WRITER: MEGHAN NEARY
CONTACT: DAVE PEDERSEN
Iowa City IA 52242
(319) 335-8032; fax(319) 335-8034
Release: Nov. 14, 2000
UI researcher investigates anti-depressants and nursing mothers
IOWA CITY, Iowa -- University of Iowa Health Care researchers are looking
into the effects of antidepressants on the infants of nursing mothers with
Numerous studies have been conducted to gauge the extent of exposure of
antidepressants in infants of nursing mothers. These studies are intended
to provide descriptive data to aid physicians when making the choice of whether
or not to prescribe an antidepressant to a breastfeeding mother. The studies
have shown that some antidepressants showed higher levels of accumulation
in infants' blood. It should be noted that these studies were conducted with
a small number of infants, often three or fewer.
A current study headed by Alicia Weissman, M.D., in the University of Iowa
Department of Family Medicine involves mothers with postpartum or other depression
who have taken one or more antidepressants for at least one week. Weissman
and her colleagues measure the amounts of various antidepressants in blood
samples from both the mother and infant, and in samples of the mothers' breast
milk. These measurements are made in an attempt to discover which antidepressants
tend to accumulate in the infant's bloodstream and which ones do not.
Because antidepressants must get into the brain, they pass through the blood-brain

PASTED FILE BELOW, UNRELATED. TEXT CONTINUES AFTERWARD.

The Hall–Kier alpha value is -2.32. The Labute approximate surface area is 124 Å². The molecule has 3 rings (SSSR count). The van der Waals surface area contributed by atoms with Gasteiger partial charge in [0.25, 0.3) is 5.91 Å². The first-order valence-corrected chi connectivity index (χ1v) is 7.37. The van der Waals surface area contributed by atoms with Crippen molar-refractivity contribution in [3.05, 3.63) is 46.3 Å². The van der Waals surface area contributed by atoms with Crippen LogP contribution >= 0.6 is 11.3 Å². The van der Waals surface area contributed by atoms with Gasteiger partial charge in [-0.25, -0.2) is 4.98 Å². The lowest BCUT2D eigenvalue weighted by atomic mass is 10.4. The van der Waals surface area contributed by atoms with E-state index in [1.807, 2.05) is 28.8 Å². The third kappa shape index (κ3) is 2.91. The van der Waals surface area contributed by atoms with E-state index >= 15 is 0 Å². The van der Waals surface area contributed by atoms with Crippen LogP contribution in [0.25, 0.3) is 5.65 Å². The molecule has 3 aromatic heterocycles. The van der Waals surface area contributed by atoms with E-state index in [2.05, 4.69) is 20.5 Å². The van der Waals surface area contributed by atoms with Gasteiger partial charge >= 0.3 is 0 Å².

barrier, a protective membrane that protects the brain from being exposed
to everything that passes through the bloodstream. The same characteristics
that allow a drug to pass through the blood-brain barrier also allow the drug
to pass into breast milk. Weissman says that all antidepressants will enter
"The issue is not whether or not the drug gets in, it's how much and
whether it builds up in the baby," she said.
Weissman added that the drug levels in breast milk are not necessarily predictive
of the drug levels in an infant. Factors such as the infant's metabolism and
the half-life of the drug, or how long it remains in the infant's system,
will also affect the levels.
However, Weissman says antidepressants and other substances may accumulate
in newborns, who do not have the liver capacity of adults. This is because
the liver is responsible for filtering substances that enter the bloodstream.
By looking at the levels of antidepressants in nursing mothers, their breast
milk and their newborns, Weissman and her colleagues hope to determine which
antidepressant medications may be better suited for nursing mothers.
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